Compared to the fixed structures in most other schools, Xing Wei College is like an alien project in Chinese society. Students can independently choose their own subjects and refer to teachers with their first name: seeing them as friends and advisors. Students study in workshop-like lectures and, have short and long-term projects where they have the chance to combine theoretical and practical work. One of the subjects even includes building up one’s own business, as a university student of 19 to 22 years of age! In the student self-governance committees, students have the chance to create the university socially and politically, which includes organizing different events, student and teacher exchanges, and even to possibly hire and fire lecturers (Dr. David Stafford, 2013; Xing Wei College Academics, 2014; Xing Wei College study regulations, 2014; XingWei College: The challenges for students in an alternative education system in China, Roskilde University study group HIB, 2016).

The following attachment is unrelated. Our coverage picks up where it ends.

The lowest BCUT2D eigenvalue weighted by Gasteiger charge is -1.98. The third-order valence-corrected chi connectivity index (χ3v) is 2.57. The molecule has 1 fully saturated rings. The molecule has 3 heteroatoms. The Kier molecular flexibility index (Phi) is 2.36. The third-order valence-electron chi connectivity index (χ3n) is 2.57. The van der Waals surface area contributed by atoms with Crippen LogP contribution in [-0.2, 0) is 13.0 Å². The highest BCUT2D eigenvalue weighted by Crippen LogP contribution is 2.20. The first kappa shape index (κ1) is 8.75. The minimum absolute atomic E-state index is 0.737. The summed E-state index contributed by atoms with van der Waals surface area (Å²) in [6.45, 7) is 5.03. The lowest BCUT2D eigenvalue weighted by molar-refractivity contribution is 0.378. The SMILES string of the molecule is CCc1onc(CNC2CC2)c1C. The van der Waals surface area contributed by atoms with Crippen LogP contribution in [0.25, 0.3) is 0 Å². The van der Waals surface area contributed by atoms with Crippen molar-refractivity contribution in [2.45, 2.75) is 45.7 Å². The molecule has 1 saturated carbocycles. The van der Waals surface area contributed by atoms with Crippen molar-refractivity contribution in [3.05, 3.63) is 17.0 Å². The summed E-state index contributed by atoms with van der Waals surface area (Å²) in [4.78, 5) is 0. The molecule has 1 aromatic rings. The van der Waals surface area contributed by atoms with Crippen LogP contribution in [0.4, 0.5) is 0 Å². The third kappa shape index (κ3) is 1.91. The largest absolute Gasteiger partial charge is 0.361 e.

It does sound crazy in a Danish context, and even more so in the Chinese society! Hence, the university seemed to have given room for challenges and clashes to arise; and those for us to study.

We started contacting Xing Wei college students via Skype conducting interviews. Later we also had the chance to apply for a travel grant offered by RUC, and, luckily enough, we got it! Four of us travelled to Shanghai to visit the university and got a first-hand experience of Chinese educational culture. We attended lectures at XWC and personally conducted interviews with students who we would use as case examples.